Hamilton

Hamilton public school board votes to keep masks in schools until April 15

Hamilton-Wentworth District School Board is going against the province's direction and keeping masks in schools until April.

Board director says HWDSB has little legal recourse if there's a court challenge

HWDSB vice-chair Becky Buck, right, says she wants to focus on the positive aspects of lifting the mask mandate. Chair Dawn Danko, left, says the board's decision could put school staff in a tough situation. (Submitted by HWDSB)

Pushing back against what some board members called a "rushed" and "irresponsible decision made by the province," the Hamilton-Wentworth District School Board (HWDSB) has voted to keep mask requirements for its schools until at least April 15.

But the decision to require masking, introduced in 2020 to require mask use, is not in compliance with the Education Act and the board will have no legal recourse to enforce it. 

HWDSB trustees voted 10-2 Thursday to keep mask mandates for its schools until at least next month. On Wednesday, Premier Doug Ford said the province will lift its mask mandate for public settings on March 21.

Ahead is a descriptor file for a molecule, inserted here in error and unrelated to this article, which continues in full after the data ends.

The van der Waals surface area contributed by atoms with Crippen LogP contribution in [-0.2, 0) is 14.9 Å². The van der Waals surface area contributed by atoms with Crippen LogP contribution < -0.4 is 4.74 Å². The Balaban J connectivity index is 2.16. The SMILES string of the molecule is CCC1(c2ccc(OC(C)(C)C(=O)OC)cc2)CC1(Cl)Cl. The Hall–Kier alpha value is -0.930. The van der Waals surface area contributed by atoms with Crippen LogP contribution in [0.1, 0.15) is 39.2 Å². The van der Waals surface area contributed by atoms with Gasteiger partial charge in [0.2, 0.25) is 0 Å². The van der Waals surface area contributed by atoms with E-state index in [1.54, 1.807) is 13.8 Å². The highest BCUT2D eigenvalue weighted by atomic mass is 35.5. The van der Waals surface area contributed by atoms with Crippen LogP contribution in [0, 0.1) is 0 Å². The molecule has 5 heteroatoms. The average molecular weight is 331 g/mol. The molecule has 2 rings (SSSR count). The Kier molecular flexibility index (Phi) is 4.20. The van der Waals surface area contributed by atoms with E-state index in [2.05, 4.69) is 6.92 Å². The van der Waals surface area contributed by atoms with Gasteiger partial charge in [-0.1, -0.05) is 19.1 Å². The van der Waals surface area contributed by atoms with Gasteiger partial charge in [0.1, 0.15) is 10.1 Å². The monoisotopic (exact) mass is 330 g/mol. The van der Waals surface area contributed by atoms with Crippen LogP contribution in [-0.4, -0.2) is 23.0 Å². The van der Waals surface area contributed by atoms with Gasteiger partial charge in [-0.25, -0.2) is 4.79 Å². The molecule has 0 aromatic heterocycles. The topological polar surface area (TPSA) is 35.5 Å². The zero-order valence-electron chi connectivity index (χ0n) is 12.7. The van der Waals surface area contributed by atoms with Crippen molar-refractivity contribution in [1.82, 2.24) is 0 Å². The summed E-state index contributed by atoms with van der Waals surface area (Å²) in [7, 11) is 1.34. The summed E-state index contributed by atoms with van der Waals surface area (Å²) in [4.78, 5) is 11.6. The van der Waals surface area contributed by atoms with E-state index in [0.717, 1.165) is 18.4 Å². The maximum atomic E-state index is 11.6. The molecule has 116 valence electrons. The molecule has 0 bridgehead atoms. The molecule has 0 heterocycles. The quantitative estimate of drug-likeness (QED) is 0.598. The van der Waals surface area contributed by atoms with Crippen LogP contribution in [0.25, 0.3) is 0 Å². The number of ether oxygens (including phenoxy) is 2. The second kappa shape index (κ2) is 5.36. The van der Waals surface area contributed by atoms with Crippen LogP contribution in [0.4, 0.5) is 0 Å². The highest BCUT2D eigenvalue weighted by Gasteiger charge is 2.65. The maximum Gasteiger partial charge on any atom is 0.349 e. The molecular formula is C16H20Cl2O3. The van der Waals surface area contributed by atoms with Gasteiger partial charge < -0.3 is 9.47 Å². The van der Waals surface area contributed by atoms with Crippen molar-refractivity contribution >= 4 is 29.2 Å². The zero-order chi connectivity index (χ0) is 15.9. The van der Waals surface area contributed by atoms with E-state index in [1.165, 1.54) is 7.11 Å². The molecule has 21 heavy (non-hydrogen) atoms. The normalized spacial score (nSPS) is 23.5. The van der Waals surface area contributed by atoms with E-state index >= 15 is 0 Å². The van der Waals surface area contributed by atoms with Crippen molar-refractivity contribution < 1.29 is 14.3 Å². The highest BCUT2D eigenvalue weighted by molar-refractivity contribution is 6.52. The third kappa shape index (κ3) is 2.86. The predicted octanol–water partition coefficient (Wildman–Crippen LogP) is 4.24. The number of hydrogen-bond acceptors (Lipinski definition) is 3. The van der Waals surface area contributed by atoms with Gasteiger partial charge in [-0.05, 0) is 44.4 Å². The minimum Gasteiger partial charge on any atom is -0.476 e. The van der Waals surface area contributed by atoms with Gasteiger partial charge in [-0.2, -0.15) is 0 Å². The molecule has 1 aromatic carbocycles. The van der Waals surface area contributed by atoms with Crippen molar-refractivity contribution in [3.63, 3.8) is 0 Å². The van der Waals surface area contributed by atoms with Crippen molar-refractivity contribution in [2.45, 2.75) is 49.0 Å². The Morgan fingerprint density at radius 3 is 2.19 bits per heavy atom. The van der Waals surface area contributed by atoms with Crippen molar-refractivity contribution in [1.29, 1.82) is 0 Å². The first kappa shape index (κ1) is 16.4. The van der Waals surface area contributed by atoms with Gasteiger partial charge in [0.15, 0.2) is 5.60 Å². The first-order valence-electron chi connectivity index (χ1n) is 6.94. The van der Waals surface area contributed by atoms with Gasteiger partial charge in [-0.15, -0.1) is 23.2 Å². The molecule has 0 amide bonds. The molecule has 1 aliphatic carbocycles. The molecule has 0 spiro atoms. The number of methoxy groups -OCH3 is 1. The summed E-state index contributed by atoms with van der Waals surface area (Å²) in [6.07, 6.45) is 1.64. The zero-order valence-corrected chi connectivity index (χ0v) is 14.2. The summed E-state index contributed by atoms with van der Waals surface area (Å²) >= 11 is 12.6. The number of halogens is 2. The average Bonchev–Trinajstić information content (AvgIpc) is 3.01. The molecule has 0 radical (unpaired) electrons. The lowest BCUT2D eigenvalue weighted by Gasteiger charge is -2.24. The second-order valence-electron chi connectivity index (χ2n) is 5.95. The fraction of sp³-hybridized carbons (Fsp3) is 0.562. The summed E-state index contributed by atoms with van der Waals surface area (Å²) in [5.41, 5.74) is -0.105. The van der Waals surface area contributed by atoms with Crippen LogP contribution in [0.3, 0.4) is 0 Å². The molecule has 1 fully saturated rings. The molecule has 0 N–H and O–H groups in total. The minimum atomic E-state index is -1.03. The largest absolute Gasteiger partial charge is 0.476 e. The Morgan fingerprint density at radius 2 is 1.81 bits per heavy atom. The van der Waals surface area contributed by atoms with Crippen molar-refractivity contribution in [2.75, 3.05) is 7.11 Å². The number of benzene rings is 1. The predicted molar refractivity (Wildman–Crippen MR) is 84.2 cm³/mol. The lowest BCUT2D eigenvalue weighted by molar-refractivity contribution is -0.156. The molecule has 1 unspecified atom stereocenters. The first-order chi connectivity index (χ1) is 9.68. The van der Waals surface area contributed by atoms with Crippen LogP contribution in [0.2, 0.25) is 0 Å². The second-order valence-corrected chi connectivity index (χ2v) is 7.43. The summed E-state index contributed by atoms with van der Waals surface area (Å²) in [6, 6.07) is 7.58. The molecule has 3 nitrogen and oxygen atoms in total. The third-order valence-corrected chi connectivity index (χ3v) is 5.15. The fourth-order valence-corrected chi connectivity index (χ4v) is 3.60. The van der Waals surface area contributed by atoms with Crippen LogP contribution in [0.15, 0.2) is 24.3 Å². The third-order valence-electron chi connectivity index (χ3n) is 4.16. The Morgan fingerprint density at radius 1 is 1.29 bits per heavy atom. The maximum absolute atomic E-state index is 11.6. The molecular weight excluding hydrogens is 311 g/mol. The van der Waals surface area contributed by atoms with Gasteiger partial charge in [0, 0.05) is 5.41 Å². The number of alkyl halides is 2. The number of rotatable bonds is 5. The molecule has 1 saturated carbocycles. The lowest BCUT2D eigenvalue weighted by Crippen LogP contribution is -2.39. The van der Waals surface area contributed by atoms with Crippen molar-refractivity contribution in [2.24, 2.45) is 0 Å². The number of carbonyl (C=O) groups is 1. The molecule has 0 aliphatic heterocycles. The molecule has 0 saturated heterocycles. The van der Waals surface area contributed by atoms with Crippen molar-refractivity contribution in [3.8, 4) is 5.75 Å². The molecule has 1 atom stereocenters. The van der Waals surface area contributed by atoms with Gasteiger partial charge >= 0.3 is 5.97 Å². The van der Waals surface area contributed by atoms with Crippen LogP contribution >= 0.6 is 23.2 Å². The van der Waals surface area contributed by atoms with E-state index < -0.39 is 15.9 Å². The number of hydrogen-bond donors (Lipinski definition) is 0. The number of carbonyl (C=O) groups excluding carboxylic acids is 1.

Trustee Paul Tut was among those who supported the board keeping masks for longer in its schools, and he commended fellow trustees who did too.

"It's very courageous what you've shared tonight in terms of your comments and the fact that you've voted to stare down the ministry," he said. 

It will "(ensure) the safety of our students and our staff, and those most vulnerable in our system."

Vice-chair Becky Buck, meanwhile, was opposed to keeping the masking rule. 

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"We've had two years of this, and it would have been great to ease into some significant changes and the circumstances that we find ourselves in," she said. But the decision "has been made for us."

Currently, the Ministry of Education has directed school boards to remove any motions related to public health and safety requirements, and to publicly communicate that restrictions are being lifted.

"Of all the provinces to release plans to lift masking requirements in schools, Ontario has one of the most cautious timelines," the ministry said in a statement Friday. The province is investing in HEPA units for schools, better ventilation and more rapid tests, it said.

"School boards in this province are expected to implement this cautious plan, coupled with the ongoing improvement of air ventilation within Ontario classrooms."

But trustee Alex Johnstone says the move "feels rushed. While we are working toward an end-demic, we want to do so responsibly."

"My concern is that it does feel rushed. We don't have the ability to maintain the motion. At this point I kind of feel like we're being forced to carry out the government's work."

'Irresponsible' government decision, one trustee says

Trustee Maria Felix Miller echoed Johnstone's concerns, calling the government's decision "irresponsible."

"It is 100 per cent not the appropriate time for this decision," Miller said.